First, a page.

A controversial bill that would allow organizations that have been breached to hack back has undergone revisions that include an exemption permitting
A controversial bill that would allow organizations that have been breached to hack back has undergone revisions that include an exemption permitting victims to recover or destroy their data on an attacker’s infrastructure.
Rep. Tom Graves (R-GA) introduced the updated Active Cyber Defense Certainty Act today after incorporating feedback acquired since the first draft debuted in March.
The exemption allows for the recovery or destruction of an organization’s data so long as it does not cause the destruction of another’s data, Graves’ office said in a statement.
Before any active defense measures can be taken, however, it would be mandatory that organizations notify the FBI’s National Cyber Investigative Joint Task Force.
“These changes reflect careful analysis and many thoughtful suggestions from a broad spectrum of industries and viewpoints,” said Graves.
The new draft also proposes an exemption to the Computer Fraud and Abuse Act (CFAA) for beaconing technology that would aid in attribution of the offender. The beacon would return location data and other information that would be used to identify the source of the intrusion, the draft said.
“The enhanced flexibility will allow individuals and the private sector to develop and use tools that are currently restricted under the CFAA to protect their own network,” Graves’ office said in a statement. “Additionally, by allowing defenders to develop and deploy new tools, it will also serve as a disincentive for criminal hacking.”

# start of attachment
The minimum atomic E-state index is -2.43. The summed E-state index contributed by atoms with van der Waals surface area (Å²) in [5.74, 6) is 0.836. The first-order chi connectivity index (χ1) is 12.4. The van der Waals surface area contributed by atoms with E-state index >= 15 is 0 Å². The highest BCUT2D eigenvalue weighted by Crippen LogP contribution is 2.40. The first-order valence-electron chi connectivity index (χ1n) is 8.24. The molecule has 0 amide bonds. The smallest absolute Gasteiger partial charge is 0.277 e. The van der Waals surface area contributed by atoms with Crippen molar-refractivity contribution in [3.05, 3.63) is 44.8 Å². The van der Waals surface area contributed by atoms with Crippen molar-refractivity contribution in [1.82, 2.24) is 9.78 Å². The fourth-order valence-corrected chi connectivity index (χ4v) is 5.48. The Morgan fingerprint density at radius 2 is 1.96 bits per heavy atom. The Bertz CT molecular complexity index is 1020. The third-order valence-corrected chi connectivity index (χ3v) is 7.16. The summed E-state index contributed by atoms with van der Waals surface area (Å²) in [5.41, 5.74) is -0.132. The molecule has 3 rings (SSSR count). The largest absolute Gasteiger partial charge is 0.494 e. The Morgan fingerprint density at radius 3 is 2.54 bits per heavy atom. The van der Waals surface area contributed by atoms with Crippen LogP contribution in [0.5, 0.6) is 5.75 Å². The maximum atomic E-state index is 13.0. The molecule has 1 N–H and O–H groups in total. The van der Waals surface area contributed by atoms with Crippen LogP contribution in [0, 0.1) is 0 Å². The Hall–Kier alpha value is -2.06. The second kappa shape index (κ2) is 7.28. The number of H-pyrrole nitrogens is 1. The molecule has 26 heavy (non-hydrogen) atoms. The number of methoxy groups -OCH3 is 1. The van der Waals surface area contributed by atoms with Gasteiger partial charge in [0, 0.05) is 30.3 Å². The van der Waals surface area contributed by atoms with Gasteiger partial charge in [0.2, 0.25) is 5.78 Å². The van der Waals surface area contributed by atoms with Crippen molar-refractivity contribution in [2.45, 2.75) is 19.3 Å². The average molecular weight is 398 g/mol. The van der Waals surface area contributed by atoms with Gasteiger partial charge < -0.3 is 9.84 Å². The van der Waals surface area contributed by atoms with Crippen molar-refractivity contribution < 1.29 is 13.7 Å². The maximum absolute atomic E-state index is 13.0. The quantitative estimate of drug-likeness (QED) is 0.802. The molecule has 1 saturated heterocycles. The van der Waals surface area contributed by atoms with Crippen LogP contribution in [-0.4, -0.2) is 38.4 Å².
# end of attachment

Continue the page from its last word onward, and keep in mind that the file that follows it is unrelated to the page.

The original draft raised some eyebrows among security and legal experts, and the topics generally put people on edge to begin with. Active defense and hacking back, to computer security practitioners, are two different things. Active defense constitutes putting up hurdles on the victim’s side of the firewall in hopes of driving up the cost of a potential attack and frustrating a hacker to the point of moving on to another target. These methods include the use of honeypots, recursive directories and the use of false data or data tagged with a web beacon that would leave a trail for investigators.
Hacking back is illegal under the CFAA and sternly not recommended primarily because given the fact that many times computers involved in a breach are also compromised and belong to innocent victims, it would be difficult to have any certainty that hacking back would land on the attacker’s computer.
“This bill does expand active lawful cyber defense to hacking back for the expressed purpose of gathering information for attribution. That’s really broad and well intentioned, but it can result in a host of negative consequences for those engaging in this activity,” Ed McAndrew , an attorney with Ballard Spahr in Washington, D.C., told Threatpost in March. McAndrew is a former federal cybercrime prosecutor. “One thing is the lack of limits placed on the conduct authorized under this statute.”
The updated Graves draft also adds to the definition of active defense actions that monitor an attacker, a clarification that forbids financial injury, and adds safeguards for intermediary computers protecting them against collateral damage.
The law would also sunset after two years, giving Congress the opportunity to make any updates and modifications necessary.